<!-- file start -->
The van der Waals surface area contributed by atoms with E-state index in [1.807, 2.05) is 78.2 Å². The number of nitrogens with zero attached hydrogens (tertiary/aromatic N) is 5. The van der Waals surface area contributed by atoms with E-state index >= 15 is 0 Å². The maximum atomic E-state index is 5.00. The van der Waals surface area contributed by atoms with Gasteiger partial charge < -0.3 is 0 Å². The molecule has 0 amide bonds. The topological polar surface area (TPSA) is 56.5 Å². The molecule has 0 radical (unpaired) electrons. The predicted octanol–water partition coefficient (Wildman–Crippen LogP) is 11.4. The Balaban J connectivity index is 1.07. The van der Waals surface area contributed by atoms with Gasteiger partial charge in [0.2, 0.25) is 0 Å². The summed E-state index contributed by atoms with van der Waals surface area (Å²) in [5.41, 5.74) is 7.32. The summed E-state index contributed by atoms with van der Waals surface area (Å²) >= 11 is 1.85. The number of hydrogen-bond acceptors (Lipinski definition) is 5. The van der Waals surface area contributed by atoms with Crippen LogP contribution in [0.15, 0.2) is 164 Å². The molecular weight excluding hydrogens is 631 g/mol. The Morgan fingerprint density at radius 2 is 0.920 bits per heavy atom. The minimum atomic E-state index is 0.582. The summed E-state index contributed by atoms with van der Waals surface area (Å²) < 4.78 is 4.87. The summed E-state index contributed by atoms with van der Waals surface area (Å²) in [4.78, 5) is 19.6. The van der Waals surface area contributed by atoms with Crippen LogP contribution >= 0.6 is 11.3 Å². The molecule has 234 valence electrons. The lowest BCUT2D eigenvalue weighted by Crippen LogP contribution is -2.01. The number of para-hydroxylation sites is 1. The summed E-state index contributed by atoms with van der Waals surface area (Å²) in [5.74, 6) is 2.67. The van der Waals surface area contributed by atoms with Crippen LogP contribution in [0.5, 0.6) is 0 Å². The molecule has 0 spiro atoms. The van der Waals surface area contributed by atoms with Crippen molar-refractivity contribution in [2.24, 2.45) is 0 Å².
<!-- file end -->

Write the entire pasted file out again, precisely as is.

The van der Waals surface area contributed by atoms with E-state index in [1.807, 2.05) is 78.2 Å². The number of nitrogens with zero attached hydrogens (tertiary/aromatic N) is 5. The van der Waals surface area contributed by atoms with E-state index >= 15 is 0 Å². The maximum atomic E-state index is 5.00. The van der Waals surface area contributed by atoms with Gasteiger partial charge < -0.3 is 0 Å². The molecule has 0 amide bonds. The topological polar surface area (TPSA) is 56.5 Å². The molecule has 0 radical (unpaired) electrons. The predicted octanol–water partition coefficient (Wildman–Crippen LogP) is 11.4. The Balaban J connectivity index is 1.07. The van der Waals surface area contributed by atoms with Gasteiger partial charge in [0.2, 0.25) is 0 Å². The summed E-state index contributed by atoms with van der Waals surface area (Å²) in [5.41, 5.74) is 7.32. The summed E-state index contributed by atoms with van der Waals surface area (Å²) >= 11 is 1.85. The number of hydrogen-bond acceptors (Lipinski definition) is 5. The van der Waals surface area contributed by atoms with Crippen LogP contribution in [0.15, 0.2) is 164 Å². The molecular weight excluding hydrogens is 631 g/mol. The Morgan fingerprint density at radius 2 is 0.920 bits per heavy atom. The minimum atomic E-state index is 0.582. The summed E-state index contributed by atoms with van der Waals surface area (Å²) < 4.78 is 4.87. The summed E-state index contributed by atoms with van der Waals surface area (Å²) in [4.78, 5) is 19.6. The van der Waals surface area contributed by atoms with Crippen LogP contribution >= 0.6 is 11.3 Å². The molecule has 234 valence electrons. The lowest BCUT2D eigenvalue weighted by Crippen LogP contribution is -2.01. The number of para-hydroxylation sites is 1. The summed E-state index contributed by atoms with van der Waals surface area (Å²) in [5.74, 6) is 2.67. The van der Waals surface area contributed by atoms with Crippen LogP contribution in [0.5, 0.6) is 0 Å². The molecule has 0 spiro atoms. The van der Waals surface area contributed by atoms with Crippen molar-refractivity contribution in [2.24, 2.45) is 0 Å².